The Fayette Tribune, Oak Hill, W.Va.

July 17, 2013

World’s second largest outdoor skate park attracts Scouts

By Wendy Holdren
The Register-Herald

THE SUMMIT — Scouts at The Park at Thrasher Mountain are living up to the 2013 National Jamboree theme “Go Big and Get Wild.”

The Park, over 100,000 square feet of skate park, boasts being the second largest outdoor skateboard facility in the world, with six distinct areas for all skill levels.

Whether they have never stood on a skateboard before, or they’ve been doing it since they could walk, these Scouts are being treated to the adventure of a lifetime.

Scouts can be seen scoring some major air on mini-ramps, dropping in on bowls and cautiously eyeing the half pipe, which was actually brought in from ESPN’s X Games.

This skate facility, as well as the BMX tracks, were actually designed and constructed by the designer for the X Games.

The Park manager, Ed Wolf, said they hosted a soft opening on Monday with about 200 Scouts.

For the remainder of the Jamboree, however, Wolf said 2,000 Scouts will be visiting the skateboarding area each day.

“It’s been hectic,” he said.

Although the park was as busy as a beehive, the site was well organized, directing Scouts where to go to get geared up, then to color coded markers for their experience level.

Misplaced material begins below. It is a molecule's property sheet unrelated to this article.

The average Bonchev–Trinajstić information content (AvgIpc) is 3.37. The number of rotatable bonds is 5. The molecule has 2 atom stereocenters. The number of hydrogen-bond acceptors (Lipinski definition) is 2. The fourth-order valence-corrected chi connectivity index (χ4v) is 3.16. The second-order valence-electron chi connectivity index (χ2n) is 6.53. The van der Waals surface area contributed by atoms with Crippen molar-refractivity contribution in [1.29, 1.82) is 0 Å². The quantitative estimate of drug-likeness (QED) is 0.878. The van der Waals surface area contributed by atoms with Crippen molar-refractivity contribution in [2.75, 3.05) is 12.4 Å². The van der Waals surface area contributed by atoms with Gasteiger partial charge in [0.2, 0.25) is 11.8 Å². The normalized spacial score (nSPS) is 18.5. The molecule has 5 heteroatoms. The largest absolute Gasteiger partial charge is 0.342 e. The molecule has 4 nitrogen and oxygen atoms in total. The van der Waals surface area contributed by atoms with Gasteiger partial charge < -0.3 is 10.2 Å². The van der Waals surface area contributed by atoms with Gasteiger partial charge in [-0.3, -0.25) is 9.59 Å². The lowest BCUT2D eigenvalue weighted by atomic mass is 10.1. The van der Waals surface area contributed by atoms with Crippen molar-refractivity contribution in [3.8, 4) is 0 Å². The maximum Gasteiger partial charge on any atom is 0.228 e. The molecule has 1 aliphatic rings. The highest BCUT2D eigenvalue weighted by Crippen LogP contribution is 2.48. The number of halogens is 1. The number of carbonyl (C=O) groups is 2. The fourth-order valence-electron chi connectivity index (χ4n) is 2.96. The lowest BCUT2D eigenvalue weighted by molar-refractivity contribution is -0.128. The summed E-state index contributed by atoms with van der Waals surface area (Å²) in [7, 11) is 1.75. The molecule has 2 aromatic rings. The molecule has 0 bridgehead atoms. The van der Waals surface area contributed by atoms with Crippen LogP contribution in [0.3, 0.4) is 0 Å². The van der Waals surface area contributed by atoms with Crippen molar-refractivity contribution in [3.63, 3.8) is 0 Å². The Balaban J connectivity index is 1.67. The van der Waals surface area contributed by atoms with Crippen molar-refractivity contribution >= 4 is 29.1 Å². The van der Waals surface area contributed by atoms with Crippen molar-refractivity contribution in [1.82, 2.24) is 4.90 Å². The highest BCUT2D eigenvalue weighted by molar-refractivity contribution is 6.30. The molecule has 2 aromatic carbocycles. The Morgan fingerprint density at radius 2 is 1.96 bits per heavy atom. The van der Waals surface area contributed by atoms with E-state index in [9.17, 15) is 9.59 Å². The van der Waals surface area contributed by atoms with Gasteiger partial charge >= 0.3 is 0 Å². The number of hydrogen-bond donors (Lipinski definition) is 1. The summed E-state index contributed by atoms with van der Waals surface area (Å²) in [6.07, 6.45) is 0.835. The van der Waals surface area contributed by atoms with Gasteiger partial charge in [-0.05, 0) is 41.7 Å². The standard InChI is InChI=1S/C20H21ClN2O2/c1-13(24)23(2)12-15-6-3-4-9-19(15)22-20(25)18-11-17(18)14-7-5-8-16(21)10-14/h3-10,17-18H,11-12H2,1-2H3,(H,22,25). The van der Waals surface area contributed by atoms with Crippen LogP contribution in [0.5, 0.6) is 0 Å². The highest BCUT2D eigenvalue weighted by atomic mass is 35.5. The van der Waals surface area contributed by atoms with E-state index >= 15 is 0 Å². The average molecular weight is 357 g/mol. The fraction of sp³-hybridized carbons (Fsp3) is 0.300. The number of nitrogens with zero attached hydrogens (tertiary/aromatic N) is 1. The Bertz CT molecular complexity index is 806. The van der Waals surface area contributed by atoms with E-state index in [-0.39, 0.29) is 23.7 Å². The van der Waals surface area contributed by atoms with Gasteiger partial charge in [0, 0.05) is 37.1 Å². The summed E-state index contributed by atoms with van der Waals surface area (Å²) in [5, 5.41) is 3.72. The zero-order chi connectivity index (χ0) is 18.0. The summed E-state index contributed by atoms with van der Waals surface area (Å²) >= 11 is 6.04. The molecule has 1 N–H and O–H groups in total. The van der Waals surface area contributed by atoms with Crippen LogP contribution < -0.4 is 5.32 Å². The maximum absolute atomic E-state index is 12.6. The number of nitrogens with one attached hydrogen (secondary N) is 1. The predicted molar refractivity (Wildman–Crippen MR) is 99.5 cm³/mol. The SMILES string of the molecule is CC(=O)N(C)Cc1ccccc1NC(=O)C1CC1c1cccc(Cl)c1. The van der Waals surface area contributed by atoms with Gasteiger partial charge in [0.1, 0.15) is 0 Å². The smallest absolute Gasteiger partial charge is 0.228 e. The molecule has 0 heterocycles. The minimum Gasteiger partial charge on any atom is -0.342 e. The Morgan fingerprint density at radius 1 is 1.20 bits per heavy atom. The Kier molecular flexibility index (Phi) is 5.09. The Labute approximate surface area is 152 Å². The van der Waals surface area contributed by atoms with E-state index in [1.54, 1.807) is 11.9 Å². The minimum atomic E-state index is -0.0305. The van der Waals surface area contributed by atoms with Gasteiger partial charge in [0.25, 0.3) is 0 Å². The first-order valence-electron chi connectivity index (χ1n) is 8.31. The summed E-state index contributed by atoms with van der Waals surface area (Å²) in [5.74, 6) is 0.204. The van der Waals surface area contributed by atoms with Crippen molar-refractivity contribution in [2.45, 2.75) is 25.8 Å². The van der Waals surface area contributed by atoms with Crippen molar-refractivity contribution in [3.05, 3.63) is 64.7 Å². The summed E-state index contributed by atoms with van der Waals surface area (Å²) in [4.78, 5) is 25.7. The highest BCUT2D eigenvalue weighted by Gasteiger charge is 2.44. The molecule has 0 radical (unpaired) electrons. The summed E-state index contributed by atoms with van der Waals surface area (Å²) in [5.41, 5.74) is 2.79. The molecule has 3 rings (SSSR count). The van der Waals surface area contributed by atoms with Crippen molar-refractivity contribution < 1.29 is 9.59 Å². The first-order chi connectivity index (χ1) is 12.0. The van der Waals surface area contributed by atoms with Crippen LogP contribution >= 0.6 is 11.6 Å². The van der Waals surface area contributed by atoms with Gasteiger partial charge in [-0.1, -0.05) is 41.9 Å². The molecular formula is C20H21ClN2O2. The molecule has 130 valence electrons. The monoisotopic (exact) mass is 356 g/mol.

Wolf said the green zone is for beginners. First they will go through basic orientation, then they will develop their skills with the staff.

“We have 583 skateboards, 1,030 pads and 1,500 helmets,” Wolf said, and he means business about safety.

He directed a park staff member over to one Scout who was near the skate bowl without a helmet, to either have him gear up or clear the area.

“We have a medical tent right next to The Park and we have watchers everywhere.”

Wolf said Scouts are allowed to stay at the skateboarding area for as long as they like, but they are required to stop every 20 minutes to re-hydrate.

During the soft opening Monday, Dr. Wycoff, of Arkansas, said there were only a few minor injuries, such as scrapes and bruises.

“The progress staff is doing a great job assessing the abilities,” Wycoff said.

Scouts are not allowed to advance from beginner to intermediate to advanced without being assessed by a staff member.

Wycoff said the medical tent can handle “mostly what you would walk into a clinic with” but more serious injuries will be handled by airlift EMS.

If there are any broken bones, Wycoff said his staff can splint the Scout while waiting for further medical assistance.

Injuries seem to be the last thing on the Scouts’ minds at The Park though — They’re too concerned with landing a kickflip or trying a backflip into the foam pit.

Alex Khoury, 14, of Troop 92 in Vienna, W.Va., was loving the foam pit during the first official open day at The Park.

“I absolutely love the foam pit,” Khoury said after sailing high over the mini-ramp and landing into cushiony foam squares.

He’s been skateboarding for seven years, and he said he frequents a skatepark in Wood County, but “it’s nothing like this.”

Khoury was planning to spend more time at The Park, but was also looking forward to zip lining and rock climbing.

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